Archive for December, 2014

December 28, 2014

Week 175 – The Trees are All Bare

The trees all are bare not a leaf to be seen
And the meadows their beauty have lost.
Now winter has come and ’tis cold for man and beast,
And the streams they are,
And the streams they are all fast bound down with frost.

One of my favourite seasonal songs, from the repertoire of the Copper Family – they call it simply ‘Christmas Song’. Bob Copper sings it solo on the 4 LP set A Song for Every Season  but I learned it from Bob’s book of the same name. Having learned it from the printed page, and found a way of fitting the words comfortably to the tune, whenever I listen to any of the Coppers singing the song,  I always find their word fit on some lines incredibly awkward.

According to the late Malcolm Douglas the song was

Originally a poem written by Thomas Brerewood of Horton, Cheshire (d. 1748); part, I think, of a set of four called ‘The Seasons’. A setting by ‘Mr Lockhart’ appears in Joseph Ritson, A Select Collection of English Songs: With Their Original Airs: and a Historical Essay on the Origin and Progress of National Song. London: F. C. and J. Rivington, 3nd edn, 1813, vol III p 153: http://books.google.com/books?id=u-UVAAAAYAAJ

The words are in volume I, page 232 (song LIV), titled ‘Winter’: http://books.google.com/books?id=6a4iAAAAMAAJ

The text appears as ‘Winter’ in The Universal Songster. London: Jones and Co., III, 1834, 163-4. http://books.google.com/books?id=jGQLAAAAYAAJ

At Bodleian Library Broadside Ballads as The Timid Hare

Lockhart’s tune doesn’t appear to be related to the one used by the Coppers or by George Townsend.

I have updated the links above to the Bodleian Broadside site, which has been been revamped since Malcolm wrote that. Here is ‘The Timid Hare’ from a broadside published between 1858 and 1861 by “John Bebbington, Printer, 31, Oldham Road, Manchester. Sold by J. Beaumont, 176, York Street, Leeds”.

The Timid Hare: mid-nineteenth century broadside from the Bodleian collection.

The Timid Hare: mid-nineteenth century broadside from the Bodleian collection.

All the versions in the Roud Index are from Sussex or Surrey. Although some have different verses to the Coppers none, as far as I can see, retains the second verse from the original poem, which begins “While the peasant inactive stands shivering with cold”. The people who kept this song alive presumably knew that “peasants” rarely had the chance to be inactive (and had more sense than to be so on a freezing cold day).

This song has been the closing number at our Magpie Lane Christmas concerts (well, the one before the totally spontaneous encore, at any rate) since I first played one in December 1994. It was on our CD Wassail recorded and released the following year (and due to be re-released next year, with luck, having been unavailable for some time). And I never tire of it. Below you’ll find two recordings from Christmas 1993. It seemed appropriate to include the recording from the Holywell in Oxford, as that is where the band has played almost every year since 1993; but there’s also one from Woking, where we were joined by former member Marguerite Hutchinson on vocals and Northumbrian pipes.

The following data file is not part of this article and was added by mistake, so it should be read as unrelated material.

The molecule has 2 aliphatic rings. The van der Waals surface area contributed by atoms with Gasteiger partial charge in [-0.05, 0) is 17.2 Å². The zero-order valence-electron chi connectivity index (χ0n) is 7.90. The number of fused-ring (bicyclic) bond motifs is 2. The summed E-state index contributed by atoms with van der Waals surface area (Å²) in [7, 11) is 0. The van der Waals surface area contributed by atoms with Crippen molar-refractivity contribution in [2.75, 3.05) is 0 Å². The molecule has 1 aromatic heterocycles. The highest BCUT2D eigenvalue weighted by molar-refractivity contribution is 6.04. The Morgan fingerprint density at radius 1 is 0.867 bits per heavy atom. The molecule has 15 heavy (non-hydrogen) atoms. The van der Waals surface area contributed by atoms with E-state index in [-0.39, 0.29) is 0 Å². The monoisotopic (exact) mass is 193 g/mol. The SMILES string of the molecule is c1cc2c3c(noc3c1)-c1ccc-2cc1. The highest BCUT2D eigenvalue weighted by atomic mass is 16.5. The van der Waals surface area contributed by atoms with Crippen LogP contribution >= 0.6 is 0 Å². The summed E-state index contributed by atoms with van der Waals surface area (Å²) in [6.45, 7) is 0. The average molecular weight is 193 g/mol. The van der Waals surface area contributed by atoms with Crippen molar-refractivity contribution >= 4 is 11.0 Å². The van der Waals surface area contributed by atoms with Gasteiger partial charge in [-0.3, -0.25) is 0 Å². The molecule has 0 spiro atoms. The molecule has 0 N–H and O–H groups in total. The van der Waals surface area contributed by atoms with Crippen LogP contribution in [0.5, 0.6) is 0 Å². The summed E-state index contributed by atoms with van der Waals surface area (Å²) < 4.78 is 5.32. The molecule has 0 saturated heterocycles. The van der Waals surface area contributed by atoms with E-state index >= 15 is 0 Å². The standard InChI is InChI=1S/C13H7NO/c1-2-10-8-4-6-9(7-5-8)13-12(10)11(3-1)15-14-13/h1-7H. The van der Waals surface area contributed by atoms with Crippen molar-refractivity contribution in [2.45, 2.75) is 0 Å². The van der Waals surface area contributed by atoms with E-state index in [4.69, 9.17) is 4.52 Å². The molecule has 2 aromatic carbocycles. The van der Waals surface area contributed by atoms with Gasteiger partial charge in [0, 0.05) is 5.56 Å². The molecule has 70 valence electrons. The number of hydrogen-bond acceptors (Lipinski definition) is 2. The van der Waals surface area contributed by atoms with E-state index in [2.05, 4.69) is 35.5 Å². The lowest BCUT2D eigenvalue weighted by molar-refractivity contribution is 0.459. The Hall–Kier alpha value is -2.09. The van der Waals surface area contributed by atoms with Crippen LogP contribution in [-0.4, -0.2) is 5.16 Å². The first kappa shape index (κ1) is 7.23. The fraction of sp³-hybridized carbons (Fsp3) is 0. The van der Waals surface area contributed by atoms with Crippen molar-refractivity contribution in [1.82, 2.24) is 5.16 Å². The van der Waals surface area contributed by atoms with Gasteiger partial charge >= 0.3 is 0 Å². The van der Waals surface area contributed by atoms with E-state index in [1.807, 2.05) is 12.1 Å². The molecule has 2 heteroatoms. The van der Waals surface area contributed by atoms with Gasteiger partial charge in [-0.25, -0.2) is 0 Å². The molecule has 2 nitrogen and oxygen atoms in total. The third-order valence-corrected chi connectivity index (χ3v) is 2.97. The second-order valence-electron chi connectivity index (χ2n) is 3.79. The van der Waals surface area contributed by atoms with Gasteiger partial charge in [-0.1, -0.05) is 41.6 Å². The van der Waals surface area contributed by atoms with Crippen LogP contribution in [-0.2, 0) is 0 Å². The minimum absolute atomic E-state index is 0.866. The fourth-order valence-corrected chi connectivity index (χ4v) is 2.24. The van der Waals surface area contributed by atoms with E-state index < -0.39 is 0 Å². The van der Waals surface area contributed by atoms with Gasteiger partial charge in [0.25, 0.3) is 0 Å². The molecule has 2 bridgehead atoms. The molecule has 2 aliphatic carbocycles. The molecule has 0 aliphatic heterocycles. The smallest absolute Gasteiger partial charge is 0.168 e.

On behalf of the band, enjoy the rest of Christmas and have, as the song says, a joyful New Year.

Now Christmas is come and our song is almost done
For we soon shall have the turn of the year.
So fill up your glasses and let your health go round,
For I wish you all,
For I wish you all a joyful New Year.

 

The Trees are All Bare

Magpie Lane recorded at the Holywell Music Room, Oxford, 14th December 2013.
Andy Turner – vocal, C/G anglo-concertina
Ian Giles – vocal
Jon Fletcher – bouzouki, vocal
Sophie Thurman – cello, vocal
Mat Green – fiddle

Magpie Lane recorded at the Roman Catholic Church of St. Dunstan, Woking, 7th December 2013.
Andy Turner – vocal, C/G anglo-concertina
Ian Giles – vocal
Marguerite Hutchinson – Northumbrian small pipes, vocal
Jon Fletcher – bouzouki, vocal
Sophie Thurman – cello, vocal
Mat Green – fiddle

December 20, 2014

Week 174 – Sweet Chiming Bells

After last week’s rather depressing entry, here’s a supremely cheerful Christmas carol, recorded at one of last year’s Magpie Lane Christmas concerts.

As mentioned a couple of weeks back, my introduction to folk music came via records, especially records by Steeleye Span and the Watersons, and members thereof. The first folk band I ever saw live was a local EFDSS-style country dance band, possibly the Rigadoons, but actually I think a band who played in the same style but with less enthusisam. That was at a school dance where, with a bunch of friends, I discovered (rather to my surprise) that dancing could be quite fun. The music made very little impression on me though. The first band I saw live after my conversion to folk music would have been in 1976, at a barn dance in Warehorne Village Hall, in Kent;  the band was the Oyster Ceilidh Band. As I’m English, and given to understatement, let’s say I could have done a lot worse. Actually, let’s not beat around the bush, they were bloody fantastic, both to dance to, and to listen to. It was a particular treat to see them in such a small venue – Warehorne Village Hall was tiny, and the band played on a stage made out of boards resting on the billiards table (I later discovered that this had been the case in the 1930s too, when Charlie Bridger had played there for sixpenny hops).